The next thing was a very natural thing to do and that was to look around and see who I could recognise, bearing in mind we were all forty years older. I saw Matthew right away as he was in the witness box and then I spotted Gary sitting with his lawyers looking very bored. I also saw Gary’s wife Frankie, Keith Reid was next and he was looking ultra miserable. I spotted many other famous faces too.

This, to me, brought a sense of sadness and loss, because I remembered all the great times and fun and joy we had touring round the world in the sixties and there we were now, a bunch of grumpy old men. This hurt me but of course this is life.

So I listened for an hour or two to Matthew’s statements which were all very interesting as I found out lots of things which I never knew. I also found out I had played on ninety percent of the first album, which had ‘gone platinum’.

The daylight was fading and I thought I might have to stay in London for the night. Then suddenly, I was called to the witness stand and did all the usual things with my hand on the Bible and settled down. Gary Brooker’s lawyer approached me and from out of the blue, would you believe it, the very first question he put to me was, ‘Were you at Gary Brooker’s house in 1967 listening to A Whiter Shade of Pale in its original state, without the organ?’

I though to myself, the Lord is here. This is the significant part that I had left out of my statement and was anxious to put right. I had been worried that I would never be able to add this important piece of information to my part of the evidence and now it was being asked of me, right at the onset, the very first question for me to answer.

I jumped in and said, ‘Yes, the first time I heard it, there was no organ music on it.’ I then went on to explain ‘The next time I heard it was at my audition – this time with the organ on it, which Matthew had played’. I also said how much more colourful the song had sounded and it was a significant selling point of the song.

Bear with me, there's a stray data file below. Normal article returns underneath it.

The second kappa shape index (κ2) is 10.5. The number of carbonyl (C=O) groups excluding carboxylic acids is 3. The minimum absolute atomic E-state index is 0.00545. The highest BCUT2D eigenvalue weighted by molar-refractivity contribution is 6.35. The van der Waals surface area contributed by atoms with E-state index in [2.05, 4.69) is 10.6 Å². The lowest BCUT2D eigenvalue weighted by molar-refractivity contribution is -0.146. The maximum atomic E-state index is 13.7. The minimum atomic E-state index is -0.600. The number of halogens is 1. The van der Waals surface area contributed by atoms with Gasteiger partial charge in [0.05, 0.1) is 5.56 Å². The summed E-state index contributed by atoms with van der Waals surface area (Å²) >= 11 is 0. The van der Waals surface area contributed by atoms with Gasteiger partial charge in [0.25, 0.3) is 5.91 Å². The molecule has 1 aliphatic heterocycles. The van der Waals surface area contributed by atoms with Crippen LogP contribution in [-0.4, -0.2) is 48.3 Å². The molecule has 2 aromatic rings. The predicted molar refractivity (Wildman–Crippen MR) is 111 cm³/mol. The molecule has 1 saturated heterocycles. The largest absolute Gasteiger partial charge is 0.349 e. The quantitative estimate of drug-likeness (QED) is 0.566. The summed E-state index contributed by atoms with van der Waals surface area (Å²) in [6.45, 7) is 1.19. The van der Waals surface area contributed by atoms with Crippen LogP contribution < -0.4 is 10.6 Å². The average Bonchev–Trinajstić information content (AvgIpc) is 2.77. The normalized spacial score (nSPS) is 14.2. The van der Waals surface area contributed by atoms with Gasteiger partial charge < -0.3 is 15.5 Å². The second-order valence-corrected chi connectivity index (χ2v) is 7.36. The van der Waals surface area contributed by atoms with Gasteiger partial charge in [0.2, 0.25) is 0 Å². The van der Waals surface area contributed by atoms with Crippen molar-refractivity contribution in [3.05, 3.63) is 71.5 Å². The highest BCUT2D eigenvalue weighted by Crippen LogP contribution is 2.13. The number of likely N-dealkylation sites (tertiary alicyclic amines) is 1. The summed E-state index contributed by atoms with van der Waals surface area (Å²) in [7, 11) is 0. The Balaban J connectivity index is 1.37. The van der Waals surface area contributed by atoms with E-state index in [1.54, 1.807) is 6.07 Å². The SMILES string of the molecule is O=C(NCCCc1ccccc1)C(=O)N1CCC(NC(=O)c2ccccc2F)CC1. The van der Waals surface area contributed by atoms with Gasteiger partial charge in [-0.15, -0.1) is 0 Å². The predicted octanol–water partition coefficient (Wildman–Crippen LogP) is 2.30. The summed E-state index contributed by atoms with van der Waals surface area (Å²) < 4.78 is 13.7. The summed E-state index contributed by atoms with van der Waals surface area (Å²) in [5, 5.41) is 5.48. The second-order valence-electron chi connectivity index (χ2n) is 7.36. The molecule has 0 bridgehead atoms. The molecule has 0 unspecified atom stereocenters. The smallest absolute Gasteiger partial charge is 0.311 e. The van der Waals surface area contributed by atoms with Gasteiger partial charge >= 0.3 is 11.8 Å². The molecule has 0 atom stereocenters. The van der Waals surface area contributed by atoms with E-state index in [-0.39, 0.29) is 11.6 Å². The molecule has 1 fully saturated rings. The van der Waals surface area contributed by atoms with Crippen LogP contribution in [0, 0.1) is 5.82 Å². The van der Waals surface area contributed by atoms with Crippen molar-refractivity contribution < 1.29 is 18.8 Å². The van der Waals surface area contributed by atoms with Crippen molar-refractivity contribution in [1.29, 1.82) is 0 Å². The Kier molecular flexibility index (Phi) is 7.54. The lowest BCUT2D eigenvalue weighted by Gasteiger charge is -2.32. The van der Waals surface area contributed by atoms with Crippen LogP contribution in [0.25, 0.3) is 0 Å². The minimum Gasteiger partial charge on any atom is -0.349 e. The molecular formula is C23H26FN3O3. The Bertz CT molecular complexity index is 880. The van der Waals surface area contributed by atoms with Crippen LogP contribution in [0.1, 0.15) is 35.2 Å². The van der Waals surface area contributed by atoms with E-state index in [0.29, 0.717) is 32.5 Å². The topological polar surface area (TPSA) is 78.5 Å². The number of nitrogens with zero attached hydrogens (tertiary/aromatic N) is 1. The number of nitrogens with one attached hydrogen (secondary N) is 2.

After more cross-examination, I could see Gary Brooker was getting more upset but Matthew Fisher had a slight grin on his face. I thought to myself I won’t be on Gary’s Christmas list in future.

So, my statement was over and we were allowed to go home. On the way home I felt very unhappy about the whole experience. It was the end of an era. I had helped a friend from the past but also lost a good friend from the past. I suppose it worked out equal for me with my conscience but I was glad it was over.

Unfortunately the media made a complete meal of it all, like they do, another bruise for the song that has bruised us all, but on reflection A Whiter Shade of Pale and ‘Procol Harum’ have been a very great part of, and a great help in my life.

(The chapter then includes an Associated Press transcript (text here) and concludes with a single sentence from Harrison.

As I write this book, the court case is still going on.


More about this case | To read more of this revealing memoir, contact Wendy Harrison  or visit the website (watch for a PayPal facility there soon). The book is 8.50 plus 2.00 p&p, cheques payable to R Harrison.